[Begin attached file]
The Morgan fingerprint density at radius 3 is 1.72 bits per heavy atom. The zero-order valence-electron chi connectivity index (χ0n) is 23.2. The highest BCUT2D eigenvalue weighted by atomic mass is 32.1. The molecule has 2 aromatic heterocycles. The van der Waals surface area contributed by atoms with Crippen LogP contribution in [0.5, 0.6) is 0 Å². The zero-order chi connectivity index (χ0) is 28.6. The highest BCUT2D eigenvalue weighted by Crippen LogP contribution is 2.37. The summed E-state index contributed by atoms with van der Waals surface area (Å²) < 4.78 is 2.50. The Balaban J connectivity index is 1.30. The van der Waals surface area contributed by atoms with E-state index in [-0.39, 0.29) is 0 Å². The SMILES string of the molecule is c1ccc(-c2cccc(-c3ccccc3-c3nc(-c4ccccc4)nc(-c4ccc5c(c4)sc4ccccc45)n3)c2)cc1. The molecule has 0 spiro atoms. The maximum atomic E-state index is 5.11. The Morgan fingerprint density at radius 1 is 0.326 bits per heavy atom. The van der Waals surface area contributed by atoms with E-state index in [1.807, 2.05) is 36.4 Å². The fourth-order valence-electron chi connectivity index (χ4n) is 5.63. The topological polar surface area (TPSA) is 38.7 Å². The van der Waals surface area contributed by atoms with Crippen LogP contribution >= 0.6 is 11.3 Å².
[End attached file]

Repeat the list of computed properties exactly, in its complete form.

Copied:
The Morgan fingerprint density at radius 3 is 1.72 bits per heavy atom. The zero-order valence-electron chi connectivity index (χ0n) is 23.2. The highest BCUT2D eigenvalue weighted by atomic mass is 32.1. The molecule has 2 aromatic heterocycles. The van der Waals surface area contributed by atoms with Crippen LogP contribution in [0.5, 0.6) is 0 Å². The zero-order chi connectivity index (χ0) is 28.6. The highest BCUT2D eigenvalue weighted by Crippen LogP contribution is 2.37. The summed E-state index contributed by atoms with van der Waals surface area (Å²) < 4.78 is 2.50. The Balaban J connectivity index is 1.30. The van der Waals surface area contributed by atoms with E-state index in [-0.39, 0.29) is 0 Å². The SMILES string of the molecule is c1ccc(-c2cccc(-c3ccccc3-c3nc(-c4ccccc4)nc(-c4ccc5c(c4)sc4ccccc45)n3)c2)cc1. The molecule has 0 spiro atoms. The maximum atomic E-state index is 5.11. The Morgan fingerprint density at radius 1 is 0.326 bits per heavy atom. The van der Waals surface area contributed by atoms with E-state index in [1.807, 2.05) is 36.4 Å². The fourth-order valence-electron chi connectivity index (χ4n) is 5.63. The topological polar surface area (TPSA) is 38.7 Å². The van der Waals surface area contributed by atoms with Crippen LogP contribution >= 0.6 is 11.3 Å².